Like China, the U.S. has a densely populated east coast. Unlike the U.S., however, China's farmland is not concentrated in a relatively underpopulated central section of the country. Of the roughly 273 million population in the U.S., less than 3% are engaged in farming while the U.S. has about 80% more farmland than does China and 10 times more farmland per capita.

Create a map comparing the population densities in the United States and China.

Despite the high population density reflected on a suitable map, China is not an urban society even though its total urban population (311 million) passes the total population of the United States. (The urban population of the U.S. at the turn of the century was 194,700,000, about 75% of the total; many Americans, of course, live in suburban communities.) Although some seventy-four per cent (74%) of China's population is still primarily engaged in agriculture and living in rural areas, these same farming areas have undergone substantial industrialisation and commercialisation since 1979.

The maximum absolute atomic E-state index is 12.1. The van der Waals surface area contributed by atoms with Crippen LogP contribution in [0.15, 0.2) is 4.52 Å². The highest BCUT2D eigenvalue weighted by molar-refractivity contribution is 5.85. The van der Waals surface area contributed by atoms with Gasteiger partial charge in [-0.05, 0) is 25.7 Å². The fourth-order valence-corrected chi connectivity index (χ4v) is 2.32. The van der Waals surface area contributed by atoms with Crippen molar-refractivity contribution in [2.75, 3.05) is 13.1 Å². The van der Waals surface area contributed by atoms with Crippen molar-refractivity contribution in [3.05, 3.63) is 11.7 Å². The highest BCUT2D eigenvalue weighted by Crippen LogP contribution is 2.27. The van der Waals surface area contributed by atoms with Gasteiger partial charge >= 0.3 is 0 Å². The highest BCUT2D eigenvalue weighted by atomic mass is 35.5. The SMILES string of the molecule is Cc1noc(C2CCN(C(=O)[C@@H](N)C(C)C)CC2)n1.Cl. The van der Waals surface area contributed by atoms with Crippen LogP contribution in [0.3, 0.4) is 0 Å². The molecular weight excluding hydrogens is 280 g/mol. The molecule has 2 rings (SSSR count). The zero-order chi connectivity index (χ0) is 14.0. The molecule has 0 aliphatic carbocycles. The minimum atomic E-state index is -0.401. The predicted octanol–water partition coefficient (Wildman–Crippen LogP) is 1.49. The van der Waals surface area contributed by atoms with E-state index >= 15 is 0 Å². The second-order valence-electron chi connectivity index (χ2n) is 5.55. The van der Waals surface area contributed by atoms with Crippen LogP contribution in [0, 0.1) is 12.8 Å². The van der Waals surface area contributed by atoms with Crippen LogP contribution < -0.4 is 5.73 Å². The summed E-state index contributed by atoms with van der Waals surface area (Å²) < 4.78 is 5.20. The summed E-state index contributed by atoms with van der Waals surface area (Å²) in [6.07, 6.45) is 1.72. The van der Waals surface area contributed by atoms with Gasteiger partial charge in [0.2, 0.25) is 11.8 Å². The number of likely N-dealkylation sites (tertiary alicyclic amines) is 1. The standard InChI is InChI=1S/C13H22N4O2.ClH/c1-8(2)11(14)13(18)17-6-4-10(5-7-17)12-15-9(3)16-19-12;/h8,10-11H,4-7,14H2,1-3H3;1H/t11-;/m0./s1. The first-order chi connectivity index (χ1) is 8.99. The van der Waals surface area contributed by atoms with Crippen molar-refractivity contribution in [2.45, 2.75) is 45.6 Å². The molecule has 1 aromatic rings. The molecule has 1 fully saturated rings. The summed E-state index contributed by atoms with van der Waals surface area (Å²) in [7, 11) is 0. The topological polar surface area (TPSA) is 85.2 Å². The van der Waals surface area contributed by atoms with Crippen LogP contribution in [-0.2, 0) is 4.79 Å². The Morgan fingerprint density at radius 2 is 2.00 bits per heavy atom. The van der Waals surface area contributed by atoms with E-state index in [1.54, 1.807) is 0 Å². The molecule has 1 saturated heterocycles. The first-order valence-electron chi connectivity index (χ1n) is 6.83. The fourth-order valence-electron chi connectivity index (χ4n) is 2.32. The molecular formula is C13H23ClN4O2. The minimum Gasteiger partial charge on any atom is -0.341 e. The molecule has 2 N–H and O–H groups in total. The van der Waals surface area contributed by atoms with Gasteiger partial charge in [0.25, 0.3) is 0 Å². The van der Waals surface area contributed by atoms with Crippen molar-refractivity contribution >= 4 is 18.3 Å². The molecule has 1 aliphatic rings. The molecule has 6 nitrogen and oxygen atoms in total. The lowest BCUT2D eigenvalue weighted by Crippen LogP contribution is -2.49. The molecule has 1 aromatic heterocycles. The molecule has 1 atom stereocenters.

Agriculture in China

The production of grain accounts for some 80-90% of all agricultural crops in China. Rice, wheat, corn, barley, and millet are the principal grain crops, each of which represents a particular adaptation to specific environmental conditions.

Wet rice or paddy rice agriculture is carried out particularly in fertile areas of southern and central China where a mild climate favours two and sometimes three crops per year. The growing of rice is frequently rotated with other crops such as winter wheat, sweet potatoes, corn, and vegetables of various types. Vegetable oil producing plants - specifically oil seed rape (known in the U.S. as canola), peanuts, and sesame - are widely grown throughout this region on appropriate soils.